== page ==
When we look closely, these challenges are symptoms of a fixed production cycle whose only aim is to manufacture goods to keep the economy growing. Considering we have grown out of the building stage of the process and have options of restructuring the production cycle, if businesses were to realign their goals, overcoming challenges to sustainability would not seem so distant. A great way to explain the lifecycle and production chain better is through Annie Leonard’s 22-minute documentary, “The Story Of Stuff” which takes the viewer through the five stages of production—Extraction, Production, Distribution, Consumption, and Disposal.
She traces the incredible trajectory of what goes on in the making of a simple cotton T-shirt—occupation of new lands, sourcing of the cotton, deforestation due to overyielding the land, use of toxic chemicals to enhance raw and natural materials and produce manufactured goods, exploitation of labour and fuels in production and transportation and creation of unwanted gasses through the cycle, all for a piece of clothing that would hold market value only for a couple of months.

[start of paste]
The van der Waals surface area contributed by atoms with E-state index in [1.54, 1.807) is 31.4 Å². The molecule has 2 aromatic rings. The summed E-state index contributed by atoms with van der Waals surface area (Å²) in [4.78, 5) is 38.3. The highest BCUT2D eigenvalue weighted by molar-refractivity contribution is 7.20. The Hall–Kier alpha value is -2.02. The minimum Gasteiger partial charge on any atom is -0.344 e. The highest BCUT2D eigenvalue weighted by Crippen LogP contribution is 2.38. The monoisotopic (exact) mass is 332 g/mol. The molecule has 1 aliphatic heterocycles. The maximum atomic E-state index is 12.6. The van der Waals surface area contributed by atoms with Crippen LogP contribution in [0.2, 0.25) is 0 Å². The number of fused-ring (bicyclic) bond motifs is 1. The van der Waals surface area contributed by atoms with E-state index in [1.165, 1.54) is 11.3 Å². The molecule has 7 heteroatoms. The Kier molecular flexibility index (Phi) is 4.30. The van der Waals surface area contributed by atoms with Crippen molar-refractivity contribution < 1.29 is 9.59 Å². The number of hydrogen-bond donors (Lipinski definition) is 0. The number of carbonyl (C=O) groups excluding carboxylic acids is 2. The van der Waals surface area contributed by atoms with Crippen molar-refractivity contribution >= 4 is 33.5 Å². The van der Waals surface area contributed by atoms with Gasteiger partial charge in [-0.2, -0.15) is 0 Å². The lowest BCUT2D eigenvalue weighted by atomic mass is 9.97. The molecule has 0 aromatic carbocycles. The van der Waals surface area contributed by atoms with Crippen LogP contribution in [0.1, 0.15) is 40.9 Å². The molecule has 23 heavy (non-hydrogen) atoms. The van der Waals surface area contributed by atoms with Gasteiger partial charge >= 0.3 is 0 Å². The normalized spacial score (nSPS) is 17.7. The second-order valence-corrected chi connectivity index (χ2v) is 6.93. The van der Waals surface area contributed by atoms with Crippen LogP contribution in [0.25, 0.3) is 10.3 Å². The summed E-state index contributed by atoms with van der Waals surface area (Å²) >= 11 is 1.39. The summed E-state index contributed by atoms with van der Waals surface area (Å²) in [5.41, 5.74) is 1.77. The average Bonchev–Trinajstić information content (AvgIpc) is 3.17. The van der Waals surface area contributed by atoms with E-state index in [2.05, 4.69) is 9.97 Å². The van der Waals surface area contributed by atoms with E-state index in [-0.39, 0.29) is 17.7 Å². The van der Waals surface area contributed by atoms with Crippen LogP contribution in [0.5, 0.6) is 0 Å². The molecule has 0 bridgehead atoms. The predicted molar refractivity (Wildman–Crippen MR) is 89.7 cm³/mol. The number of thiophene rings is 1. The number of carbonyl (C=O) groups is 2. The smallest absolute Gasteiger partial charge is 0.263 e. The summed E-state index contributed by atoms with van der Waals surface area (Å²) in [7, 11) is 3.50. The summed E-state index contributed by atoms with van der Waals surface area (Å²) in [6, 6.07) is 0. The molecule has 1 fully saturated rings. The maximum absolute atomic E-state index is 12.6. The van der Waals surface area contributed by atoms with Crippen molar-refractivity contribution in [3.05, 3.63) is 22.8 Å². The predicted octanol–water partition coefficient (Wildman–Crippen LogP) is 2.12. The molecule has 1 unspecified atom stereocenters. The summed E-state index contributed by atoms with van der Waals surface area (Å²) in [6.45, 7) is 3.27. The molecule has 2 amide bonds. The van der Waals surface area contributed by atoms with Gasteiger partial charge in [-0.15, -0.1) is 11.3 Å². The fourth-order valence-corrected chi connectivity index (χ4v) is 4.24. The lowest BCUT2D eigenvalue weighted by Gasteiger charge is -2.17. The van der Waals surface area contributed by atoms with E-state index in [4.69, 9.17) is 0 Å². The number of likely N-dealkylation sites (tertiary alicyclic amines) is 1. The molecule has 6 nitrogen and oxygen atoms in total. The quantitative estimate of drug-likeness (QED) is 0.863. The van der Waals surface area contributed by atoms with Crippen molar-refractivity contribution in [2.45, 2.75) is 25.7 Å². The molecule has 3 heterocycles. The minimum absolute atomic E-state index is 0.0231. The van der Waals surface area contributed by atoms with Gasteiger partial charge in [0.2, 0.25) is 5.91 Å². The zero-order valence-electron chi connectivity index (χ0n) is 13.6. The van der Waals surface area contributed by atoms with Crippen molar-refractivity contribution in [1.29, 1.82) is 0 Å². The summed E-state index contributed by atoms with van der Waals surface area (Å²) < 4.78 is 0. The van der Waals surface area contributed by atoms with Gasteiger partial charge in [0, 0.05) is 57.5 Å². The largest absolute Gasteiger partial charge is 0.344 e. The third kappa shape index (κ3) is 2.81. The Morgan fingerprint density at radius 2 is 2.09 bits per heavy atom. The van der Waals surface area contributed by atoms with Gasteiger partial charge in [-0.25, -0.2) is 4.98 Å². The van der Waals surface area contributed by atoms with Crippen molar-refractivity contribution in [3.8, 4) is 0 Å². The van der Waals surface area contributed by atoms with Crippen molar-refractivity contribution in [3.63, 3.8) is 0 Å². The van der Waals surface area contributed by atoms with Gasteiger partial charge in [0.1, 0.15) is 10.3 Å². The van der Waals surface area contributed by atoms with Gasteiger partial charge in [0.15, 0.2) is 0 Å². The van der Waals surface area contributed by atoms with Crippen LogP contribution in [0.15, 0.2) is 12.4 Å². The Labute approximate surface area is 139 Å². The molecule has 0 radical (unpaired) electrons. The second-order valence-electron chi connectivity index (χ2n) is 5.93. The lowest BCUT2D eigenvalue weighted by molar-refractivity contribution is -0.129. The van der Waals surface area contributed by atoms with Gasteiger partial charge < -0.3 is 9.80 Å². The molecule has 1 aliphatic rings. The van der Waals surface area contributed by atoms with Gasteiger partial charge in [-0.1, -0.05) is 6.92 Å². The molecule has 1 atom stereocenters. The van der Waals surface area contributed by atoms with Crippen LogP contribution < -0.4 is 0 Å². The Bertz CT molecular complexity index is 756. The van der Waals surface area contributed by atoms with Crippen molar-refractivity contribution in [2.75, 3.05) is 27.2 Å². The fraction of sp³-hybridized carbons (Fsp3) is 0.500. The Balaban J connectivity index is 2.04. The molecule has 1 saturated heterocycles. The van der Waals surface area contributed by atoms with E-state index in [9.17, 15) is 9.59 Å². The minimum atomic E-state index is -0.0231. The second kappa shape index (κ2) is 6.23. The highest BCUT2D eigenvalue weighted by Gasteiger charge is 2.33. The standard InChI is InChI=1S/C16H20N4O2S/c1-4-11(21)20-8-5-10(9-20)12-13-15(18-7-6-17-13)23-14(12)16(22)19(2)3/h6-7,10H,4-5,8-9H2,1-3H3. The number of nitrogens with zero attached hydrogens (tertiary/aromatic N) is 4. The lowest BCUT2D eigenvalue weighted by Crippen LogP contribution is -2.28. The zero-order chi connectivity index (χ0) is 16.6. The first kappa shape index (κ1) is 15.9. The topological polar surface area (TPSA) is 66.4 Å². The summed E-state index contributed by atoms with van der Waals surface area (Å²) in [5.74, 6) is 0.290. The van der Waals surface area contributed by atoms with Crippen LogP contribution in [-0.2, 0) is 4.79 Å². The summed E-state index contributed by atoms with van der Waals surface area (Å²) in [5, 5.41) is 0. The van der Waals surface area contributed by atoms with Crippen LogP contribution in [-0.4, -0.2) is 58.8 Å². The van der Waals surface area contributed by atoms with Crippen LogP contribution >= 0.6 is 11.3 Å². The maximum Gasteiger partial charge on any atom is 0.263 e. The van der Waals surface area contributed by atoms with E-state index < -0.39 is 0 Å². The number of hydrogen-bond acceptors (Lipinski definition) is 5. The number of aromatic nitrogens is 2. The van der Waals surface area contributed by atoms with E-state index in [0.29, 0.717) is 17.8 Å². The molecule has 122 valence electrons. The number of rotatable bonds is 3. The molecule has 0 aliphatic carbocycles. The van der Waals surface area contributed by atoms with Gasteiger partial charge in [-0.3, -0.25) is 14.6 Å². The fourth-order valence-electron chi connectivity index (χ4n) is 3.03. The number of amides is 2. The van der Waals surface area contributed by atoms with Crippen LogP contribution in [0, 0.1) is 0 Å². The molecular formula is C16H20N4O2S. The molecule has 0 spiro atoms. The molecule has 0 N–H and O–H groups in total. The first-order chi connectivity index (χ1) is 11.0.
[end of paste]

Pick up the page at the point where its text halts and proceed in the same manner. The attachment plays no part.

Similar was the story of dirt-cheap radios in the market and computer chips that used tremendous energies to manufacture, polluted the environment and led to biodiversity damage only to end up in landfills that caused further deterioration of the ecosystem.
This is where an EMS or Environment Management System come in place, which is a structured framework that allows businesses to maintain resource efficiency and rethink life cycle considerations to achieve environmental improvement.